Tony-winning 'Hairspray' writer Mark O'Donnell dies

Mark O’Donnell, the Tony Award-winning writer behind such quirky and clever Broadway shows as Hairspray and Cry-Baby, died Monday, his agent said. He was 58. Jack Tantleff, O’Donnell’s agent at the Paradigm agency, said the writer collapsed in the lobby of his apartment complex on the Upper West Side of Manhattan. “He was a huge talent, and a warm, witty and wonderful man who marched to his own drummer,” Tantleff said.

O’Donnell won the 2003 Tony for best book of a musical for co-writing Hairspray with Thomas Meehan, and the pair earned Tony nominations in 2008 for doing the same for another John Waters work, Cry-Baby.

O’Donnell was picked to help write the musical version of the 1988 Waters movie Hairspray because producer Margo Lion felt he “could appreciate Waters’ voice but was idiosyncratic enough to inject his own personality into the piece.” READ FULL STORY

Kate Winslet, Kenneth Branagh get royal honors

Kate Winslet has been honored by Queen Elizabeth II for her titanic contribution to the arts.

The actress, who won a best actress Academy Award in 2009 for The Reader and made her breakthrough as the feisty Rose in 1997 blockbuster Titanic, has been named a Commander of the Order of the British Empire, or CBE, in the queen’s Birthday Honors List, published Saturday.

Winslet said the honor made her “very proud to be a Brit.”

“I am both surprised and honored to stand alongside so many men and woman who have achieved great things for our country,” the 36-year-old star said.

Actor and director Kenneth Branagh was made a knight and will be known as Sir Kenneth. A respected Shakespearean actor whose films as a director range from Henry V and Hamlet to the comic-book fantasy Thor, Branagh said he felt “humble, elated, and incredibly lucky” to get the honor. It puts him in a pantheon of theatrical knights alongside the late Sir Laurence Olivier, whom Branagh played in My Week With Marilyn.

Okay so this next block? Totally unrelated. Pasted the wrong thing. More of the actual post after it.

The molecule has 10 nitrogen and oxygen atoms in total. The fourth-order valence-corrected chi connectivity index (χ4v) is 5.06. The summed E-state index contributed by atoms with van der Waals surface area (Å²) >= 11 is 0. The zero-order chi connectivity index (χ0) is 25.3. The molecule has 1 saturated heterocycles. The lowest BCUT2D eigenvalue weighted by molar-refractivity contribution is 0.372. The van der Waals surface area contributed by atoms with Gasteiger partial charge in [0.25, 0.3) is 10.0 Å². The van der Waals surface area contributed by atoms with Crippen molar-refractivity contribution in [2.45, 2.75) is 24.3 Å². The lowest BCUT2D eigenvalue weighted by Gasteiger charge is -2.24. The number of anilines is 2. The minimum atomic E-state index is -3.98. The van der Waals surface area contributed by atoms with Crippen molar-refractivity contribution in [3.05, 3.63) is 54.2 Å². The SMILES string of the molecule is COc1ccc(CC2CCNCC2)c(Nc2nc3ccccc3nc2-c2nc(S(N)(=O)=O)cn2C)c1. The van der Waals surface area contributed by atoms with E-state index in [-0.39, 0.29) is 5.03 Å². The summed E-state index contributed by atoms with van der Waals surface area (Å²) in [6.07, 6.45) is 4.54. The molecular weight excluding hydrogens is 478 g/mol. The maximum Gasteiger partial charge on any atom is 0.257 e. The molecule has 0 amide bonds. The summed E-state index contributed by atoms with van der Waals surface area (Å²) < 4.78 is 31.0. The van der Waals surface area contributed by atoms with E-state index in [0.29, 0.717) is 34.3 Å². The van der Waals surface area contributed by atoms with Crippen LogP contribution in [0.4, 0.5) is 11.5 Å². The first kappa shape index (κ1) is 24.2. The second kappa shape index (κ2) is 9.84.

READ FULL STORY

Julie Taymor's 'Spider-Man' lawsuit moves to court

In early March, Spider-Man: Turn Off the Dark ex-director Julie Taymor filed new documents in her $1 million lawsuit against the producers of that Broadway disaster turned financial success. Now Taymor’s case has moved forward once more: The New York Times reports that its first courtroom arguments will take place in Manhattan today. Three separate motions will be brought before a judge; a full trial is expected to commence next year. Taymor, who conceived Spider-Man alongside composers Bono and The Edge and co-wrote the show’s original script, first sued her former colleagues in November. The musical’s producers fired back with a countersuit in January.

Read more:
Behind the scenes of ‘One Man, Two Guvnors’ TV spot — EXCLUSIVE VIDEO
Neil Patrick Harris promotes the Tony Awards in a big way
‘The Producers’ returns to Hollywood Bowl with ‘Modern Family’ and ‘Spin City’ star power

Jim Parsons comes out

A new interview with Emmy-winning actor Jim Parsons has officially revealed that he is gay. The New York Times’ profile of the Big Bang Theory star mentions Parsons’ sexuality near the end of the article. The profile also reveals that he has been in a relationship for 10 years. Parsons played a gay activist in Broadway’s revival of The Normal Heart last year; he is scheduled to reprise the role in Ryan Murphy’s upcoming film adaptation of the play. Parsons will star in a Broadway revival of Harvey this summer.

Tony organizers settle with Bret Michaels over 2009 accident

Bret Michaels and organizers of the Tony Awards have settled a lawsuit filed by the rocker after a 2009 incident in which he was hit in the head with a set piece and suffered injuries that he claimed contributed to a brain hemorrhage that nearly killed him. The confidential settlement also covers Michaels’ claims against CBS Broadcasting, which aired the show and the mishap. The Poison frontman blamed the network for airing the moment, which became which a viral video watched by tens of millions of people online, and claimed Tony Awards producers never warned him there would be a set change after he and his band performed “Nothin’ But a Good Time.” READ FULL STORY

Latest Videos

Advertisement

TV Recaps

Powered by WordPress.com VIP